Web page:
Continuous ice core records from Antarctica & Greenland are great. They contain trapped pockets of air containing ancient CO2, & the ice can be geochemically analyzed to reconstruct temps. But they "only" go back 800,000 years. (efforts are underway to retrieve older ice cores)
Beyond that, you need different proxies. And that's where the most important organism in paleoclimate research comes in: foramenifera.
Something I think a lot of Silicon Valley-type space enthusiasts really don’t appreciate is that there is nothing we could do, nuclear war-wise or climate change-wise that would make the Earth more uninhabitable than Mars.
Like, even after an End-Permian-style climate catastrophe, or all-out nuclear war, there would still be oxygen and a magnetic field
I know this isn't some new insight, but I still hear people talking about Mars as an "insurance policy" and it's idiotic
Paleoclimatology, is the study of Earth's ancient climates. Taking the extreme long view it becomes unsettlingly apparent that Earth's climate is "an angry beast," as Columbia climate scientist Wally Broecker used to say, "And we are poking it with sticks" theatlantic.com/magazine/archi…
Within recorded history, climate changes have been linked with the faltering of the Hongshan & Yangshao cultures, the Akkadian Empire, the Bronze Age, the Roman Empire, the Ptolemaic Empire, Ancestral Puebloans, the Khmer Empire, Classic Maya... But recorded history is nothing.
This is our immediate climate context: In red is the span of time that covers recorded history. Stable. But at the bottom of the slope is the depths of last ice age, when sea level was +400 feet lower, an Antarctica's-worth of ice covered North America & icebergs listed off Miami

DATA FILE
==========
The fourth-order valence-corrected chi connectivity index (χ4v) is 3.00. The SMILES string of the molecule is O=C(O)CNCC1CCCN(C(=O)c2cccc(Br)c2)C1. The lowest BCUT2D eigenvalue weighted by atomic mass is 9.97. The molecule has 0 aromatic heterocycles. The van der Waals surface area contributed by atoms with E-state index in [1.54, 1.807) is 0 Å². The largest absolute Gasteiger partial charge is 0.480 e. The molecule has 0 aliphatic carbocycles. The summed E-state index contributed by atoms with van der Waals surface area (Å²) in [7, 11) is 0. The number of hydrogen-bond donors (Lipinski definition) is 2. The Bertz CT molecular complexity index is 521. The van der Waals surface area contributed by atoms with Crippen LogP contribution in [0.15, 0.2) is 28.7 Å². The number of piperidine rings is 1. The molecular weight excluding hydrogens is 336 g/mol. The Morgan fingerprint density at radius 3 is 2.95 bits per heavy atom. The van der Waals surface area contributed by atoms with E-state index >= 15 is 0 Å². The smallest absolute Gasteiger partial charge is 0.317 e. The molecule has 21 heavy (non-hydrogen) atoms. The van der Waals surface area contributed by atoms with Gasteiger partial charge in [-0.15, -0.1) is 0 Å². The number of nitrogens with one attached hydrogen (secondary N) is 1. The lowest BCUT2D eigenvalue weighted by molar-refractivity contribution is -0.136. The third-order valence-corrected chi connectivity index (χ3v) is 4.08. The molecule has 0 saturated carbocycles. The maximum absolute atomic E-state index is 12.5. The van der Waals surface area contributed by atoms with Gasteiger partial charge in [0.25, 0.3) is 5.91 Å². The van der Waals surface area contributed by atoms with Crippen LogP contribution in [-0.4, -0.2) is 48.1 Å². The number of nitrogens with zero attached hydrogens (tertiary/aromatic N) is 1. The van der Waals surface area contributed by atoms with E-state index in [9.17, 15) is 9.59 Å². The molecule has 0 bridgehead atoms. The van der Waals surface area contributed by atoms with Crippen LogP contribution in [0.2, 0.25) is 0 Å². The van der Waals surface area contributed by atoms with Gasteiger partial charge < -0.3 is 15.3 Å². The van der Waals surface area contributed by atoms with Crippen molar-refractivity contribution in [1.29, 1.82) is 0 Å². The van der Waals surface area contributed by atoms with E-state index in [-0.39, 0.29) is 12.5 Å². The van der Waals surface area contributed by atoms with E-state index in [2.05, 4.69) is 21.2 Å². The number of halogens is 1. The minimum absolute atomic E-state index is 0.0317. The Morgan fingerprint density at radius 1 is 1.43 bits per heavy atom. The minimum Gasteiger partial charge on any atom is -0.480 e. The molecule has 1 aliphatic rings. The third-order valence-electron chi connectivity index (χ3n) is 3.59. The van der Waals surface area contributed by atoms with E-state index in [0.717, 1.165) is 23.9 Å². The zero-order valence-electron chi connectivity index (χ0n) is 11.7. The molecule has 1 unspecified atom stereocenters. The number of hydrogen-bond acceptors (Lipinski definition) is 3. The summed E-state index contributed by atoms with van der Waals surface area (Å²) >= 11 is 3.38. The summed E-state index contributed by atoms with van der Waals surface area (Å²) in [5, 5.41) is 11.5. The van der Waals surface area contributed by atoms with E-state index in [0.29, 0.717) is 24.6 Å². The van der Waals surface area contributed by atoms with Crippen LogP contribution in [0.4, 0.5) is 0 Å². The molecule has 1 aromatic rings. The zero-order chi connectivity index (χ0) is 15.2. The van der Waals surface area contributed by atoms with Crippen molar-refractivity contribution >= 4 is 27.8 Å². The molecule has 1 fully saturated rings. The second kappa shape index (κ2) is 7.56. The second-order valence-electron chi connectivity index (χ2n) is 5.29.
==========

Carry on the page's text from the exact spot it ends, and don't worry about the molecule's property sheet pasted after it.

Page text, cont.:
PART 2 Over huge area of Siberia, enough lava erupted in a few thousand years to cover the lower 48 United States A KILOMETER DEEP. But as mindblowing as eruptions were, they only covered part of Russia--so lava itself couldn't have killed almost everything on the planet.
It had to be the volcanic gases that came up out of the earth, especially CARBON DIOXIDE. Most ominously, these volcanoes had the misfortune of burning through one of the largest coal basins in the world, the Tunguska Basin.
By burning through this coal, the eruptions released something like 10,000 to 40,000 gigatons of carbon over thousands of years--a truly mind-boggling amount--and raised global temperatures an estimated 10-12 degrees C, acidified the oceans and starved them of oxygen
It seems like people are into MASS EXTINCTIONS these days and I wrote a book on them so here's a 2-Part ⚡️MEGATHREAD⚡️ on the worst things that have ever happened
EXTINCTION 1: The first major mass extinction was 445 million years ago, the End-Ordovician. It happened on a planet that as alien as any in science fiction.
N. America was mostly south of the equator and on its side, eastern New England had just rifted off of a supercontinent straddling the South Pole--and wouldn't crash into N. America for almost 100 million years. The midwest was a shallow ocean.